When I first found out that the band was going to tour the south I was excited because there would be new people and places to see and experience. My mother, on the other hand, had many reservations about the prospect of my exposure to the discrimination she, herself, had experienced during World War II, when she was following my dad as he was transferred from base to base in the Southern states. Being young, naïve, and somewhat foolish, I reassured her that since there would be at least eight of us, on tour, I would be safe. Boy, was I wrong!
The following, although not necessarily in chronological order, owing to my aging mind and somewhat disjointed memories, are my recollections of some of the Southern Hospitality that we experienced.
The first incident that stands out in my mind was a stop at a gas station somewhere in South Carolina. All the band members were stuffed into Leah’s father’s Mercury sedan. The roadies were in a truck with all of our equipment. As we pulled into the gas station we noticed that there were about three or four guys hanging out in front of the station. After we stopped in front of the gas pump one of the guys came over to the car to see what we wanted. You have to remember that all the guys in the band had very long hair. I think George was driving. He rolled down the window and as he did so the gas station attendant said in a very loud voice, “Yes ma’am, can I hep ya?” In his deepest voice, George asked the guy to fill up the tank. The gas station attendant then yelled over to his buddies that the lady wanted a fill up. The other locals started to move towards our car and that’s when we decided to find gasoline somewhere else.
The next incident occurred at a roadside hamburger stand. We had just checked into a motel and before we had to get ready for that night’s gig it was decided that we all wanted some food. I was sent, along with one of our roadies (I think it was Bob Kolowitz) to obtain the food. Bob and I found a hamburger stand and got in line at the ordering window. After waiting in line for about fifteen minutes it was finally our turn to order. As we approached the window the guy inside the stand slammed the window down in our faces. The other people waiting to pick up their food laughed. Bob and I decided not to make a scene and went to find food somewhere else.
On another occasion, in South Carolina (Greensboro perhaps), we had to make hotel reservations on the run. We called a hotel and made the reservations for four or five rooms. When we entered the hotel and approached the person behind the main desk we were told that there were no reservations for us. After many protests, on our part, that we had just called a few minutes earlier to make the reservations, we realized that there was no hope of getting any rooms at that hotel. Eventually, we did find a hotel on the outskirts of town.
Another standout moment occurred at the Atlanta, Georgia Airport. We were between flights and roaming around trying to keep ourselves amused. Our drummer, Eddie, had recently bought some cowboy boots and they were hurting his feet. He opted to have us push him around in a wheelchair. While doing so, we approached a lunch stand in the airport and waited for a waitress to take our order. We waited and waited, but no one came over. Even after calling out for a waitress, none would come over to take our order. I guess that a bunch of hippies, including one in a wheelchair who looked like a black man with an afro, was too much for the people behind the counter to handle.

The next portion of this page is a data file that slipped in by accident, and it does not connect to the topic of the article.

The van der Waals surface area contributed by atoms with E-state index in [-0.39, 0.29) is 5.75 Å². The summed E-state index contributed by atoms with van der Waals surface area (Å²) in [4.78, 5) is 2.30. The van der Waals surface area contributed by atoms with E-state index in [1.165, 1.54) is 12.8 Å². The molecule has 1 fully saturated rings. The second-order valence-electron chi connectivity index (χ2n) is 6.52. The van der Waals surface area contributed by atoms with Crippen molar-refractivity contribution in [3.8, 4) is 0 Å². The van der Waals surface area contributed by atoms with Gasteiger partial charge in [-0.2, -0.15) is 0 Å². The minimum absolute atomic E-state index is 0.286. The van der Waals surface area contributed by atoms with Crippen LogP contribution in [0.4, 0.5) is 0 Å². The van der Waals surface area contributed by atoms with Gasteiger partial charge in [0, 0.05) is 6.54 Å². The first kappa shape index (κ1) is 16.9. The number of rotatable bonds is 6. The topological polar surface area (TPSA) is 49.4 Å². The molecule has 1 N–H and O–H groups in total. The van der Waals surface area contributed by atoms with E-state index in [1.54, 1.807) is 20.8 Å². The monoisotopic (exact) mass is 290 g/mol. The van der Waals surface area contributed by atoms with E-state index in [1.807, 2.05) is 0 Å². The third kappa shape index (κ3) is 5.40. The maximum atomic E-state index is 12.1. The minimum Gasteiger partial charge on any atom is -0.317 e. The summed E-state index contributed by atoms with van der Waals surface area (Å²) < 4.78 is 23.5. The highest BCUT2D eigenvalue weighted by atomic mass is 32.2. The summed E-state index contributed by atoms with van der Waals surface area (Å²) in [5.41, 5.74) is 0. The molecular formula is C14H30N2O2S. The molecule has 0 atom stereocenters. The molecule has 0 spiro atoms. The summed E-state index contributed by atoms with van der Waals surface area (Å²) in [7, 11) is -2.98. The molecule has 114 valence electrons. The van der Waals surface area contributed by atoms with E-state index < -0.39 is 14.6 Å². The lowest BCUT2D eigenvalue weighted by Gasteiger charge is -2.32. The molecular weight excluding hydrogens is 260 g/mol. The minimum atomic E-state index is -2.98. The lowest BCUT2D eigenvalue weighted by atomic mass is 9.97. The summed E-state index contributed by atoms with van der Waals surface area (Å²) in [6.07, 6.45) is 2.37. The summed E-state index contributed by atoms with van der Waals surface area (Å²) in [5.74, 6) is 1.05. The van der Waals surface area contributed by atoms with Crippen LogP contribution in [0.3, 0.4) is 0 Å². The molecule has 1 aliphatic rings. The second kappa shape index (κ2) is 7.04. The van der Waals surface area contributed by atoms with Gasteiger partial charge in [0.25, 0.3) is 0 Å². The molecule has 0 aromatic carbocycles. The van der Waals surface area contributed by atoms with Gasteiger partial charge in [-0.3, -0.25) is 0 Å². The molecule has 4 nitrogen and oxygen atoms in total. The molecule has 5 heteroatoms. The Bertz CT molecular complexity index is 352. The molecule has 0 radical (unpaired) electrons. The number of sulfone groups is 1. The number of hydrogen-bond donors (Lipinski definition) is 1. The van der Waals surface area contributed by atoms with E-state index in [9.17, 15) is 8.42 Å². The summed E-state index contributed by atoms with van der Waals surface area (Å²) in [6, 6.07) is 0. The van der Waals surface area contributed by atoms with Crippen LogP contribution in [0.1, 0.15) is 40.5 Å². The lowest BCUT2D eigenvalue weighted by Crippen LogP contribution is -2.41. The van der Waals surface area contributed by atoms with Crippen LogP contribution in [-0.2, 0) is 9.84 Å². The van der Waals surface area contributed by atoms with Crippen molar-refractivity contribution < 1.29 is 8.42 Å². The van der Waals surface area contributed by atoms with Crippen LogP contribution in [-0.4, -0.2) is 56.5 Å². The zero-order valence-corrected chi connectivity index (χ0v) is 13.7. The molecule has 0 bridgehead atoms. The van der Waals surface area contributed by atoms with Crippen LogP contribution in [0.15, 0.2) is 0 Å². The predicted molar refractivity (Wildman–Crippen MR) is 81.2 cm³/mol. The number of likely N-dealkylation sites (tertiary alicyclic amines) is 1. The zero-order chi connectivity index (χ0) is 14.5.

Finally, a remembrance of the night we played for the senior formal at the Virginia Military Institute. Being a military school, VMI had strict rules about women on campus and what clothes they should wear. Leah and I did not wear dresses and that was a problem with the cadet assigned to keep an eye on us. Eventually, he realized that our wardrobe was what it was and gave up. The band played the gig and afterwards we wanted to have some dinner. The only place to get food at that time of night was a roadhouse a short distance from the campus. A few of the cadets, who had come to like our music and us, offered to take a couple of us over to the roadhouse to pick up some take-out food. They explained that the guys in the band would not be welcome and could possibly face some physical harm at the roadhouse. Leah and I went with the cadets to pick up the food. All of us were now dressed in regular street clothes; no uniforms or stage attire. While we waited for the food to be brought out to us, some of the local guys started hitting on Leah. Leah sort of laughed it all off and that did not go over well with the locals. The VMI cadets had to physically restrain those yahoos as Leah and I ran out of the roadhouse to the safety of the cadets’ car. Somehow the cadets managed to get our food order and we left in quite a hurry.
These are just a few of the instances of negative Southern Hospitality that we experienced. For the most part, the people at our concerts and appearances were very receptive to our music and to us, as well.